This section brought together a rather disparate field ranging from 'Performance as Gestural Inquiry' to 'Gestures in the Past', to different 'Aesthetic Genres', to the 'Everyday Performance and Ritualization', and to a 'Dynamic Embodiment in an Anthropological Perspective'.  In the panel 'Living the Medium: Performance as Gestural Inquiry' Tessa Carr & Deanna Shoemaker (U. of Texas, Austin), Casey Garcia (U. of Texas, Austin), Angela Kariotis (U. of Texas, Austin), and Chris Koenig (U. of California, Los Angeles) explored the nature of gesture by employing performance as ethnographic study of gesture. The subsequent panel 'Gestures in the Past' addressed different aspects of historical gesture studies: Herman Roodenburg (Meertens Institute, Amsterdam) focused on a cultural historic perspective when describing the search of physical grace in the Dutch Republic; Reinhard Krüger (Technische U. Berlin) added an analysis of gestures in literary dialogues; Joachim Gessinger & Manuela Böhm (U. Potsdam) presented an analysis of Diderot's notion of sign and body within his concept of communication based on theatrical performance; Cornelia Müller & Harald Haferland (Freie U. Berlin) described the semiosis of a Medieval honorific gesture showing that it is based on the instrumental action of tying-up the hands. In the panel on 'Aesthetic Genres' figure drawings were considered as gestures or visual texts (Thérèse Boyle) and the rhetoric figures underlying the gestures used in caricatures (Massimo Serenari, Technische Universität Berlin) were uncovered. The panel treating 'Everyday Performance and Ritualization' ranged from and analysis of the gestural metaphors Bush and Gore used (Alan Cienki, Emory U., Atlanta) to analyses of the cross sign in Serbia (Bojan Zikic U. Belgrad) to a study of the 'clever' gesture used among black urban South Africans (Heather Brookes, Stanford, Pretoria). A somewhat different focus was followed in the panel called 'Theorizing Gesture: Dynamic Embodiment in Anthropological Perspective'. The papers given here presented an anthropological stance arguing for a semasiological approach to the analysis of gesture systems based on the indigenous conceptualizations rather than on external categories. The papers touched upon the sign of the cross in the Greek Orthodox Church (Angela Shand, U. Illinois), on indigenous gestures in Egyptian folkloric dance (Marjorie Franken, U. California, Riverside), on gestures in Hatha Yoga (Kenneth McKandless U. Illinois, Urbana-Champain) as well as on the notation of indigenous conceptions of action and space in Plains Indians Sign Language (Brenda Farnell, U. Illinois, Urbana-Champaign). The subsequent panel 'Embodiment' pursued investigations into culturally varying forms of embodiment. while Julio Cesar de Tavares (U. Federal Fulminense, Rio de Janeiro) reported on a shoulder and hip-movement evoking a non-confrontation logic in an aggressive everyday life, Katharine Young (San Francisco) developed the idea that the charisma of a philosopher may be grounded in his gestural practice.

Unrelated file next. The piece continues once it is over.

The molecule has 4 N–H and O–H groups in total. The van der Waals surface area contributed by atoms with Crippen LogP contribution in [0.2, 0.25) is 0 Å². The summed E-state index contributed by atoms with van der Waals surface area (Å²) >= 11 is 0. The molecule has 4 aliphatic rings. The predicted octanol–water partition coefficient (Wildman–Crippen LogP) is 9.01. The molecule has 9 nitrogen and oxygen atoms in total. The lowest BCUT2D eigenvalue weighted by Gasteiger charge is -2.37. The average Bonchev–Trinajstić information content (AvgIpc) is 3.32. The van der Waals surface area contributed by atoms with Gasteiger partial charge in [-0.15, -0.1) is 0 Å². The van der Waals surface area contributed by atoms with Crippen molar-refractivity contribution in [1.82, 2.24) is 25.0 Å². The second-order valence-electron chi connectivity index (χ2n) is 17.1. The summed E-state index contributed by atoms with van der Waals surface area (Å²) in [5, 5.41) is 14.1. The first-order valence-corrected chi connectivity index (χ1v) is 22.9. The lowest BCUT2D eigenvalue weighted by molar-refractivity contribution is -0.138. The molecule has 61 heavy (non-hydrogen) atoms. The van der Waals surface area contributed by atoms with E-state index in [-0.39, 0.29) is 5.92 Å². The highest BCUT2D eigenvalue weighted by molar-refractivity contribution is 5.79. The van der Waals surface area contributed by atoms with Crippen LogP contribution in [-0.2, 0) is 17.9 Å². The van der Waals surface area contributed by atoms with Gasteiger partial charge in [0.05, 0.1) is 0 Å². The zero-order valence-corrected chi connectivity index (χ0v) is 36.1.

The section had three foci: First the role of gesture in language acquisition addressed by the panels on: 'The Functions of Gestures in the Development of Speech Communication' and 'Early Childhood'; Second the role of gesture in second language acquisition addressed by the panel on 'Gesture and Second Language Acquisition'; Third the acquisition of quotable gestures or emblems and the etymology of the same group of quotable gestures: , 'Ontogeny and Phylogeny of Gestures. ‘The Berlin Dictionary of Everyday Gestures'. In the panel on 'The Functions of Gestures in the Development of Speech Communication' Jana Iverson (U. Missouri) examined developmental origins of the speech-gesture link in typically developing children and Martha Alibali (U. Wisconsin, Madison) and Sotaro Kita (MPI Nijmegen) also investigated the function of gesture in speaking. In contrast Julia Evans (U. Wisconsin, Madison) and Donna Thal (San Diego State U.) discuss the use of gestures in children showing language delay or impairment. In the panel on 'Early Childhood' the problem of language acquisition was regarded from a broader viewpoint, including the conversational practices in which lexical development is embedded (Patricia Zukow-Goldring, N. de Villiers Rader & T. Cain, Ithaca College), the gestures as pre-cursors to the acquisition of arguments (B.F. Kelly, U. California, Santa Barbara), the close integration of gesture and speech as displayed in 'late talker' children (J. Moore, B. Davis & P. Macneilage U. Texas, Austin), or the tight synchronization of gesture and speech on multiple levels in a 3 1/2 year old (B. Belbas and Amy Sheldon, UMN-Twin Cities). The panel on 'Gesture and Second Language Acquisition' had too many talks for the time slot provided – apparently this is an expanding field within the study of gesture. It approached the topic from various perspectives, showing that the consideration of gesture facilitates the understanding of this process in general (Gale Stam, National Louis U., Chicago), revealing one facet of this process by describing how second language learners establish anaphoric linkages through speech and gesture, and by uncovering yet furthers facets in the use of speech and gesture by second language learners in Japan (Nicholas O. Jungheim Waseda U., Shuichi Nobe Aoyama Gakuin U.) as well as in oral classroom presentation and interaction (Alexis Tabensky, U. of New South Wales). The panel on 'Ontogeny and Phylogeny of Gestures: The Berlin Dictionary of Gestures' presented the organization of a regional dictionary of emblematic gestures, describing not only forms, meanings, and functions but also the distribution of the gestural knowledge and use with regard to age, gender, and origin, i.e. the etymology of a given gesture (Roland Posner, Massimo Serenari, Reinhard Krüger, Thomas Noll, Technische U. Berlin).